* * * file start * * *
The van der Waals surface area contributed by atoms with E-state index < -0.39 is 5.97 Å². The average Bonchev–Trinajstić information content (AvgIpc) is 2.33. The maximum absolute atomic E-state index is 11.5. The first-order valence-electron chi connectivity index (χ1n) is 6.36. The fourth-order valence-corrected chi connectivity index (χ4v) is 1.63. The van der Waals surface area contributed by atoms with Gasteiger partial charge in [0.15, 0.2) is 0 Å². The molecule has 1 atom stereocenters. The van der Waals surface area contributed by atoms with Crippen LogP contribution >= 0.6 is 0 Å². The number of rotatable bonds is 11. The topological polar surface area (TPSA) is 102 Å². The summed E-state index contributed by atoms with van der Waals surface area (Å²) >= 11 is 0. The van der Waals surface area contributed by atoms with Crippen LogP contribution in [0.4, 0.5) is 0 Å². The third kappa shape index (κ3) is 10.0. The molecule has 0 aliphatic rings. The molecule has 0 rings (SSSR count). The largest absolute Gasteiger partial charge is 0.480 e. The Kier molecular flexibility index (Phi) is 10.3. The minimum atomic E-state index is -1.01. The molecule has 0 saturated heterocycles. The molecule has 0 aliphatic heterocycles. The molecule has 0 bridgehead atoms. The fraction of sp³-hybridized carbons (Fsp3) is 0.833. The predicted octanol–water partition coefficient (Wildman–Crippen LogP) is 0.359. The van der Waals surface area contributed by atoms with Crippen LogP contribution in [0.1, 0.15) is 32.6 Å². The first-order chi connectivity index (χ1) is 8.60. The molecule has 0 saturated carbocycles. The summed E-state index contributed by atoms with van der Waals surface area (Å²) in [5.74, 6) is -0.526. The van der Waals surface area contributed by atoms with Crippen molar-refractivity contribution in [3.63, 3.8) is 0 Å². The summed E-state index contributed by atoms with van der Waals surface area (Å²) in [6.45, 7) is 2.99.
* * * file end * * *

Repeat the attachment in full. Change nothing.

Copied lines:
The van der Waals surface area contributed by atoms with E-state index < -0.39 is 5.97 Å². The average Bonchev–Trinajstić information content (AvgIpc) is 2.33. The maximum absolute atomic E-state index is 11.5. The first-order valence-electron chi connectivity index (χ1n) is 6.36. The fourth-order valence-corrected chi connectivity index (χ4v) is 1.63. The van der Waals surface area contributed by atoms with Gasteiger partial charge in [0.15, 0.2) is 0 Å². The molecule has 1 atom stereocenters. The van der Waals surface area contributed by atoms with Crippen LogP contribution >= 0.6 is 0 Å². The number of rotatable bonds is 11. The topological polar surface area (TPSA) is 102 Å². The summed E-state index contributed by atoms with van der Waals surface area (Å²) >= 11 is 0. The van der Waals surface area contributed by atoms with Crippen LogP contribution in [0.4, 0.5) is 0 Å². The third kappa shape index (κ3) is 10.0. The molecule has 0 aliphatic rings. The molecule has 0 rings (SSSR count). The largest absolute Gasteiger partial charge is 0.480 e. The Kier molecular flexibility index (Phi) is 10.3. The minimum atomic E-state index is -1.01. The molecule has 0 saturated heterocycles. The molecule has 0 aliphatic heterocycles. The molecule has 0 bridgehead atoms. The fraction of sp³-hybridized carbons (Fsp3) is 0.833. The predicted octanol–water partition coefficient (Wildman–Crippen LogP) is 0.359. The van der Waals surface area contributed by atoms with Crippen LogP contribution in [0.1, 0.15) is 32.6 Å². The first-order chi connectivity index (χ1) is 8.60. The molecule has 0 saturated carbocycles. The summed E-state index contributed by atoms with van der Waals surface area (Å²) in [5.74, 6) is -0.526. The van der Waals surface area contributed by atoms with Crippen molar-refractivity contribution in [3.63, 3.8) is 0 Å². The summed E-state index contributed by atoms with van der Waals surface area (Å²) in [6.45, 7) is 2.99.